Oct 15, 2015 08:13 AM EDT
Malaria vaccine research may cure cancer
Researchers have found a similarity between placentas and tumors that allowed armed malaria proteins to kill cancer cells, UPI reports.
The researchers were working on a vaccine for pregnant women who contract malaria. The treatment killed several different types of cancer in the lab.
The method of attacking cancer was effective on mice in the treatment of several different types of cancer.
However, researchers said they are not sure if the treatment would be effective on humans.
"For decades, scientists have been searching for similarities between the growth of a placenta and a tumor," said Ali Salanti, a professor in the department of immunology and microbiology at the University of Copenhagen, in a press release.
"The placenta is an organ, which within a few months grows from only few cells into an organ weighing approx. two pounds, and it provides the embryo with oxygen and nourishment in a relatively foreign environment. In a manner of speaking, tumors do much the same, they grow aggressively in a relatively foreign environment."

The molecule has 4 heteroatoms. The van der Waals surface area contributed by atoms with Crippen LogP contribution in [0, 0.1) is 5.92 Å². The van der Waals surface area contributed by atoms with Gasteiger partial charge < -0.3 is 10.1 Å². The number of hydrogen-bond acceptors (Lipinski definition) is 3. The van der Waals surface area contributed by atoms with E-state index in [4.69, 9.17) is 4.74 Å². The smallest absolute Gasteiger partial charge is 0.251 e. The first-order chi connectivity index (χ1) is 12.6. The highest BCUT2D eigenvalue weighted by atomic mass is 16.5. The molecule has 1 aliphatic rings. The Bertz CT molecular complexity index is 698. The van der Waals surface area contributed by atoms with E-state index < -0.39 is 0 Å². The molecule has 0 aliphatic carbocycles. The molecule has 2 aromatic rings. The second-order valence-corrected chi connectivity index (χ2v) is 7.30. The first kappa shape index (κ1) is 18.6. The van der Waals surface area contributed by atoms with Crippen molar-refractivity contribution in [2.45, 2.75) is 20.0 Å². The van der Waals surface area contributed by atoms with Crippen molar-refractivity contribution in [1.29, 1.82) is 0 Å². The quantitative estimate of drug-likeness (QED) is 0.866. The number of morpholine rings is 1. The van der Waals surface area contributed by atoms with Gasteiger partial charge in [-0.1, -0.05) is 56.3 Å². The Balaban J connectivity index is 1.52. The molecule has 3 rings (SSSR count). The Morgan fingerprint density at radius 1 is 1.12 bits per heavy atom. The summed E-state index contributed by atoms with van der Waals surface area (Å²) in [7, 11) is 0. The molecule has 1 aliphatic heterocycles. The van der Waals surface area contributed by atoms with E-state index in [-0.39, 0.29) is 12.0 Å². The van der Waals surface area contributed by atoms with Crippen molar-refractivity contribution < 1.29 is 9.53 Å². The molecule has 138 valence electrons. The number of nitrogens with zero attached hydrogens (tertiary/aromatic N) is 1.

Researchers found that the carbohydrate that the malaria cells attach to on a placenta is identical in cancer cells. The researchers then created the protein and added a toxin to it. The protein and toxin then target the cancer cells in the body, are absorbed, release the toxin and the cancer cells die.
Based on the mice, the researchers report the malaria protein appears not to target cells other than cancer.
The study is published in cancer cell.
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